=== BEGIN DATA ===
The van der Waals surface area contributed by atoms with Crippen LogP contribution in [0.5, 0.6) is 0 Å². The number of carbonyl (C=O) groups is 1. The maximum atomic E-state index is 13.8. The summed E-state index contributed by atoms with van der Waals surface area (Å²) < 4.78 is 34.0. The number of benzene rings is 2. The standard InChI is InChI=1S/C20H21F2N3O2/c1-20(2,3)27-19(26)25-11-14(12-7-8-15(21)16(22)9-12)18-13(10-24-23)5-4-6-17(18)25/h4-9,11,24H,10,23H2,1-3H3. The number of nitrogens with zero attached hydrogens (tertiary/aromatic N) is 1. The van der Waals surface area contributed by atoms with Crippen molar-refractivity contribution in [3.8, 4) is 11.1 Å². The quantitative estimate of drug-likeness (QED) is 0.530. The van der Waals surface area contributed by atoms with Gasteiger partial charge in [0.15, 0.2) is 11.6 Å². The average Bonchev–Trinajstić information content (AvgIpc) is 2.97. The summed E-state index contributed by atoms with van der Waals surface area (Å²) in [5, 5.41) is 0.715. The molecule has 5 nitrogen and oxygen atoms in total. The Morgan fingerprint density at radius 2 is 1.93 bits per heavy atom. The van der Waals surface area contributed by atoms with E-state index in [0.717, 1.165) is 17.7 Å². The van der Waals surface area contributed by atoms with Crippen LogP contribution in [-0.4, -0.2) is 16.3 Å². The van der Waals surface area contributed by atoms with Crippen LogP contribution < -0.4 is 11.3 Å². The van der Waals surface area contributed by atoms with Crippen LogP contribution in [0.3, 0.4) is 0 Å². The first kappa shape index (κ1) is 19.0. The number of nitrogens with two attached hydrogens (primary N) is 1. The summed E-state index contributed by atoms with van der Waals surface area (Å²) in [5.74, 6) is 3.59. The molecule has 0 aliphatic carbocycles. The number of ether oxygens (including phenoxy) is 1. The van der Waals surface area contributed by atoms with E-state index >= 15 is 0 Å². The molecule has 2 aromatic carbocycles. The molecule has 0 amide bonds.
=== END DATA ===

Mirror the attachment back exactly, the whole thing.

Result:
The van der Waals surface area contributed by atoms with Crippen LogP contribution in [0.5, 0.6) is 0 Å². The number of carbonyl (C=O) groups is 1. The maximum atomic E-state index is 13.8. The summed E-state index contributed by atoms with van der Waals surface area (Å²) < 4.78 is 34.0. The number of benzene rings is 2. The standard InChI is InChI=1S/C20H21F2N3O2/c1-20(2,3)27-19(26)25-11-14(12-7-8-15(21)16(22)9-12)18-13(10-24-23)5-4-6-17(18)25/h4-9,11,24H,10,23H2,1-3H3. The number of nitrogens with zero attached hydrogens (tertiary/aromatic N) is 1. The van der Waals surface area contributed by atoms with Crippen molar-refractivity contribution in [3.8, 4) is 11.1 Å². The quantitative estimate of drug-likeness (QED) is 0.530. The van der Waals surface area contributed by atoms with Gasteiger partial charge in [0.15, 0.2) is 11.6 Å². The average Bonchev–Trinajstić information content (AvgIpc) is 2.97. The summed E-state index contributed by atoms with van der Waals surface area (Å²) in [5, 5.41) is 0.715. The molecule has 5 nitrogen and oxygen atoms in total. The Morgan fingerprint density at radius 2 is 1.93 bits per heavy atom. The van der Waals surface area contributed by atoms with E-state index in [0.717, 1.165) is 17.7 Å². The van der Waals surface area contributed by atoms with Crippen LogP contribution in [-0.4, -0.2) is 16.3 Å². The van der Waals surface area contributed by atoms with Crippen LogP contribution < -0.4 is 11.3 Å². The van der Waals surface area contributed by atoms with Crippen LogP contribution in [0.3, 0.4) is 0 Å². The first kappa shape index (κ1) is 19.0. The number of nitrogens with two attached hydrogens (primary N) is 1. The summed E-state index contributed by atoms with van der Waals surface area (Å²) in [5.74, 6) is 3.59. The molecule has 0 aliphatic carbocycles. The number of ether oxygens (including phenoxy) is 1. The van der Waals surface area contributed by atoms with E-state index >= 15 is 0 Å². The molecule has 2 aromatic carbocycles. The molecule has 0 amide bonds.